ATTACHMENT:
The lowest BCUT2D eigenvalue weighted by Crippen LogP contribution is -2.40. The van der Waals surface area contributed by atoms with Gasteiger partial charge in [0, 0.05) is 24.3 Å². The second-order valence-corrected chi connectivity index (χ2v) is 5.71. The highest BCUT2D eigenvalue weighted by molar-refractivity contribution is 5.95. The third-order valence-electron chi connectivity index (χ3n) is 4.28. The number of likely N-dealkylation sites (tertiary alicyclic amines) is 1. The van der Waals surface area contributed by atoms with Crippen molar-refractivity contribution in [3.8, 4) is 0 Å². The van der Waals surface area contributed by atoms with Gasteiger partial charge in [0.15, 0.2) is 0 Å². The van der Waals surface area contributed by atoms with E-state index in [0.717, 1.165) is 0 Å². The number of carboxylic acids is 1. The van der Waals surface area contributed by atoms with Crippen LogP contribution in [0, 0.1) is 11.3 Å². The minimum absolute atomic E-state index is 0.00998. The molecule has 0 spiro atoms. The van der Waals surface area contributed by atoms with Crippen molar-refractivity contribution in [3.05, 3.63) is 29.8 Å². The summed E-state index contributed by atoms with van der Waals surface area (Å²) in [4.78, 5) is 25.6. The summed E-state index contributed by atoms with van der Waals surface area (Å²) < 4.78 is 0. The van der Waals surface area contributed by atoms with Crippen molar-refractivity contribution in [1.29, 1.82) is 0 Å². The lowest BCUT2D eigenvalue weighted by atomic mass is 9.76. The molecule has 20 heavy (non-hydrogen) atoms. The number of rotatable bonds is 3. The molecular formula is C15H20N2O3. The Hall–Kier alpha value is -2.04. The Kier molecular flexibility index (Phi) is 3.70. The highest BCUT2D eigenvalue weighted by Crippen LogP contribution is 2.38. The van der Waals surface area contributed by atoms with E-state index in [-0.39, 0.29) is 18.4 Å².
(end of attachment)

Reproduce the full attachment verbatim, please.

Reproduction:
The lowest BCUT2D eigenvalue weighted by Crippen LogP contribution is -2.40. The van der Waals surface area contributed by atoms with Gasteiger partial charge in [0, 0.05) is 24.3 Å². The second-order valence-corrected chi connectivity index (χ2v) is 5.71. The highest BCUT2D eigenvalue weighted by molar-refractivity contribution is 5.95. The third-order valence-electron chi connectivity index (χ3n) is 4.28. The number of likely N-dealkylation sites (tertiary alicyclic amines) is 1. The van der Waals surface area contributed by atoms with Crippen molar-refractivity contribution in [3.8, 4) is 0 Å². The van der Waals surface area contributed by atoms with Gasteiger partial charge in [0.15, 0.2) is 0 Å². The van der Waals surface area contributed by atoms with E-state index in [0.717, 1.165) is 0 Å². The number of carboxylic acids is 1. The van der Waals surface area contributed by atoms with Crippen LogP contribution in [0, 0.1) is 11.3 Å². The minimum absolute atomic E-state index is 0.00998. The molecule has 0 spiro atoms. The van der Waals surface area contributed by atoms with Crippen molar-refractivity contribution in [3.05, 3.63) is 29.8 Å². The summed E-state index contributed by atoms with van der Waals surface area (Å²) in [4.78, 5) is 25.6. The summed E-state index contributed by atoms with van der Waals surface area (Å²) < 4.78 is 0. The van der Waals surface area contributed by atoms with Crippen molar-refractivity contribution in [1.29, 1.82) is 0 Å². The lowest BCUT2D eigenvalue weighted by atomic mass is 9.76. The molecule has 20 heavy (non-hydrogen) atoms. The number of rotatable bonds is 3. The molecular formula is C15H20N2O3. The Hall–Kier alpha value is -2.04. The Kier molecular flexibility index (Phi) is 3.70. The highest BCUT2D eigenvalue weighted by Crippen LogP contribution is 2.38. The van der Waals surface area contributed by atoms with E-state index in [-0.39, 0.29) is 18.4 Å².